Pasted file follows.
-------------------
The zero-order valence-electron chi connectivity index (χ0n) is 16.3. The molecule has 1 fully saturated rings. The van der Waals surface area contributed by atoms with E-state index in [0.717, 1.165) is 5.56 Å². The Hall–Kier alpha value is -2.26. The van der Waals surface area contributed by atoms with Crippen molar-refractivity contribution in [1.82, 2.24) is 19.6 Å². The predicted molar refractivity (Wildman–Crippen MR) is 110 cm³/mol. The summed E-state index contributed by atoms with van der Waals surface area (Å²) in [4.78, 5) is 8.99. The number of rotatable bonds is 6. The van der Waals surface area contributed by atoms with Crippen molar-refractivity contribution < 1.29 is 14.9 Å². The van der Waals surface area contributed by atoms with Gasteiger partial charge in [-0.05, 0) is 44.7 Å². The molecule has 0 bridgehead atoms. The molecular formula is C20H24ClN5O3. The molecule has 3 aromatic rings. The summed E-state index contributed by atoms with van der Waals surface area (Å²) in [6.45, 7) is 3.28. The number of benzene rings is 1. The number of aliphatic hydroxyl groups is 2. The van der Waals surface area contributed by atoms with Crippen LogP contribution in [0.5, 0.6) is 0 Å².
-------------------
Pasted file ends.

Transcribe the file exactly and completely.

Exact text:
The zero-order valence-electron chi connectivity index (χ0n) is 16.3. The molecule has 1 fully saturated rings. The van der Waals surface area contributed by atoms with E-state index in [0.717, 1.165) is 5.56 Å². The Hall–Kier alpha value is -2.26. The van der Waals surface area contributed by atoms with Crippen molar-refractivity contribution in [1.82, 2.24) is 19.6 Å². The predicted molar refractivity (Wildman–Crippen MR) is 110 cm³/mol. The summed E-state index contributed by atoms with van der Waals surface area (Å²) in [4.78, 5) is 8.99. The number of rotatable bonds is 6. The van der Waals surface area contributed by atoms with Crippen molar-refractivity contribution < 1.29 is 14.9 Å². The van der Waals surface area contributed by atoms with Gasteiger partial charge in [-0.05, 0) is 44.7 Å². The molecule has 0 bridgehead atoms. The molecular formula is C20H24ClN5O3. The molecule has 3 aromatic rings. The summed E-state index contributed by atoms with van der Waals surface area (Å²) in [6.45, 7) is 3.28. The number of benzene rings is 1. The number of aliphatic hydroxyl groups is 2. The van der Waals surface area contributed by atoms with Crippen LogP contribution in [0.5, 0.6) is 0 Å².